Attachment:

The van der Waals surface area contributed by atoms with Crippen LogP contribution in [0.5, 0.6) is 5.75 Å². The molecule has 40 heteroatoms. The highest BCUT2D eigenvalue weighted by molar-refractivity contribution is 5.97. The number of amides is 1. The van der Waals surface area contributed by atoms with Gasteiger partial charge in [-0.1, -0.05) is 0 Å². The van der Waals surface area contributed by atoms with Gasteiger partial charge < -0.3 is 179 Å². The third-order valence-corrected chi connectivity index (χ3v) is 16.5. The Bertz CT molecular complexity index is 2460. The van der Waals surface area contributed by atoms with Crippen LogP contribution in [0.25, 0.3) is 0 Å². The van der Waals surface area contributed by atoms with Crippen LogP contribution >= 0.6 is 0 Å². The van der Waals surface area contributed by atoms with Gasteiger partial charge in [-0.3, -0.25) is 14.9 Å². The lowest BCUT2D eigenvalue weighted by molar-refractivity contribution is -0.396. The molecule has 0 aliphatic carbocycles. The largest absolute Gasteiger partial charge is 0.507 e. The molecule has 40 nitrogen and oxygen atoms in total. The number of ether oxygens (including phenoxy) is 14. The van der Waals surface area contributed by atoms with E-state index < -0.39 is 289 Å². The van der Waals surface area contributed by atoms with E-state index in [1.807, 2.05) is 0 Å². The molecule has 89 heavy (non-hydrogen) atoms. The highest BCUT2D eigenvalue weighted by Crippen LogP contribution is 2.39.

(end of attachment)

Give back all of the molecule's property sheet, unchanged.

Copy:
The van der Waals surface area contributed by atoms with Crippen LogP contribution in [0.5, 0.6) is 5.75 Å². The molecule has 40 heteroatoms. The highest BCUT2D eigenvalue weighted by molar-refractivity contribution is 5.97. The number of amides is 1. The van der Waals surface area contributed by atoms with Gasteiger partial charge in [-0.1, -0.05) is 0 Å². The van der Waals surface area contributed by atoms with Gasteiger partial charge < -0.3 is 179 Å². The third-order valence-corrected chi connectivity index (χ3v) is 16.5. The Bertz CT molecular complexity index is 2460. The van der Waals surface area contributed by atoms with Crippen LogP contribution in [0.25, 0.3) is 0 Å². The van der Waals surface area contributed by atoms with Crippen LogP contribution >= 0.6 is 0 Å². The van der Waals surface area contributed by atoms with Gasteiger partial charge in [-0.3, -0.25) is 14.9 Å². The lowest BCUT2D eigenvalue weighted by molar-refractivity contribution is -0.396. The molecule has 0 aliphatic carbocycles. The largest absolute Gasteiger partial charge is 0.507 e. The molecule has 40 nitrogen and oxygen atoms in total. The number of ether oxygens (including phenoxy) is 14. The van der Waals surface area contributed by atoms with E-state index < -0.39 is 289 Å². The van der Waals surface area contributed by atoms with E-state index in [1.807, 2.05) is 0 Å². The molecule has 89 heavy (non-hydrogen) atoms. The highest BCUT2D eigenvalue weighted by Crippen LogP contribution is 2.39.